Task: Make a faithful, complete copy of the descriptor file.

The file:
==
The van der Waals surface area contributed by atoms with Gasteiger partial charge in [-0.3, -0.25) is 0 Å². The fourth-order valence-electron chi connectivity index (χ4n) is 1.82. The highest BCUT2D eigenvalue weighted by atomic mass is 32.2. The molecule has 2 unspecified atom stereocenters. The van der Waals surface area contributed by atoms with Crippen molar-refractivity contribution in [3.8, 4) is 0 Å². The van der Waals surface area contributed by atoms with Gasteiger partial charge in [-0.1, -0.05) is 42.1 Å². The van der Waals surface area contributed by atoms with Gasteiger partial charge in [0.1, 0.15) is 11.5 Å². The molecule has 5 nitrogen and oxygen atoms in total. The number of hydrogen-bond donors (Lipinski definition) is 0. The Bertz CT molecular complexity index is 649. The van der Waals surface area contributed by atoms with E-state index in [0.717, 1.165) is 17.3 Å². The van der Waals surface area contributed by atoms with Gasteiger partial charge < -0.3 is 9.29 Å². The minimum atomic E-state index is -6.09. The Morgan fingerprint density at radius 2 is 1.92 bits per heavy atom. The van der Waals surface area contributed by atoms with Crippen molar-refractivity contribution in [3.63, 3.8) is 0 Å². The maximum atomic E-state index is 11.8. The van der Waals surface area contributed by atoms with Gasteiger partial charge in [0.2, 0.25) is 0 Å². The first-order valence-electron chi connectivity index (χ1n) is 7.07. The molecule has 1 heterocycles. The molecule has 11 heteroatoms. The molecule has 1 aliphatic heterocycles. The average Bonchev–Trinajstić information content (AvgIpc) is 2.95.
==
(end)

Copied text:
The van der Waals surface area contributed by atoms with Gasteiger partial charge in [-0.3, -0.25) is 0 Å². The fourth-order valence-electron chi connectivity index (χ4n) is 1.82. The highest BCUT2D eigenvalue weighted by atomic mass is 32.2. The molecule has 2 unspecified atom stereocenters. The van der Waals surface area contributed by atoms with Crippen molar-refractivity contribution in [3.8, 4) is 0 Å². The van der Waals surface area contributed by atoms with Gasteiger partial charge in [-0.1, -0.05) is 42.1 Å². The van der Waals surface area contributed by atoms with Gasteiger partial charge in [0.1, 0.15) is 11.5 Å². The molecule has 5 nitrogen and oxygen atoms in total. The number of hydrogen-bond donors (Lipinski definition) is 0. The Bertz CT molecular complexity index is 649. The van der Waals surface area contributed by atoms with E-state index in [0.717, 1.165) is 17.3 Å². The van der Waals surface area contributed by atoms with Gasteiger partial charge < -0.3 is 9.29 Å². The minimum atomic E-state index is -6.09. The Morgan fingerprint density at radius 2 is 1.92 bits per heavy atom. The van der Waals surface area contributed by atoms with Crippen molar-refractivity contribution in [3.63, 3.8) is 0 Å². The maximum atomic E-state index is 11.8. The van der Waals surface area contributed by atoms with Gasteiger partial charge in [0.2, 0.25) is 0 Å². The first-order valence-electron chi connectivity index (χ1n) is 7.07. The molecule has 1 heterocycles. The molecule has 11 heteroatoms. The molecule has 1 aliphatic heterocycles. The average Bonchev–Trinajstić information content (AvgIpc) is 2.95.